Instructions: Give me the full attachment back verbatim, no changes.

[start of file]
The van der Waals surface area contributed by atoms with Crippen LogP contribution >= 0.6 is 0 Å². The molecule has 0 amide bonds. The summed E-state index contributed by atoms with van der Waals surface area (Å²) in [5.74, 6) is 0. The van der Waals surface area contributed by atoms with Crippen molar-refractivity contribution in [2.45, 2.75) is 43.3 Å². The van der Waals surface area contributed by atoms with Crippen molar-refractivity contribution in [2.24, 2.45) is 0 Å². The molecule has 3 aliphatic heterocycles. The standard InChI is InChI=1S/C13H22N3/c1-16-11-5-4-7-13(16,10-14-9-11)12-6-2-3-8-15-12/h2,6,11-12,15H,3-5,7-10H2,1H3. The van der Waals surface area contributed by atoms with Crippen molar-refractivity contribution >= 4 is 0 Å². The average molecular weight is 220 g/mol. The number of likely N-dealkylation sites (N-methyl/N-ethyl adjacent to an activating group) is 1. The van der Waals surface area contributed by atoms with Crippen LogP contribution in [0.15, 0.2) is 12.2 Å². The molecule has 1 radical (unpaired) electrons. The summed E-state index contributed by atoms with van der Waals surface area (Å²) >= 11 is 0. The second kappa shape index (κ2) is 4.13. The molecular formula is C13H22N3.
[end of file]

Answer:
The van der Waals surface area contributed by atoms with Crippen LogP contribution >= 0.6 is 0 Å². The molecule has 0 amide bonds. The summed E-state index contributed by atoms with van der Waals surface area (Å²) in [5.74, 6) is 0. The van der Waals surface area contributed by atoms with Crippen molar-refractivity contribution in [2.45, 2.75) is 43.3 Å². The van der Waals surface area contributed by atoms with Crippen molar-refractivity contribution in [2.24, 2.45) is 0 Å². The molecule has 3 aliphatic heterocycles. The standard InChI is InChI=1S/C13H22N3/c1-16-11-5-4-7-13(16,10-14-9-11)12-6-2-3-8-15-12/h2,6,11-12,15H,3-5,7-10H2,1H3. The van der Waals surface area contributed by atoms with Crippen molar-refractivity contribution >= 4 is 0 Å². The average molecular weight is 220 g/mol. The number of likely N-dealkylation sites (N-methyl/N-ethyl adjacent to an activating group) is 1. The van der Waals surface area contributed by atoms with Crippen LogP contribution in [0.15, 0.2) is 12.2 Å². The molecule has 1 radical (unpaired) electrons. The summed E-state index contributed by atoms with van der Waals surface area (Å²) >= 11 is 0. The second kappa shape index (κ2) is 4.13. The molecular formula is C13H22N3.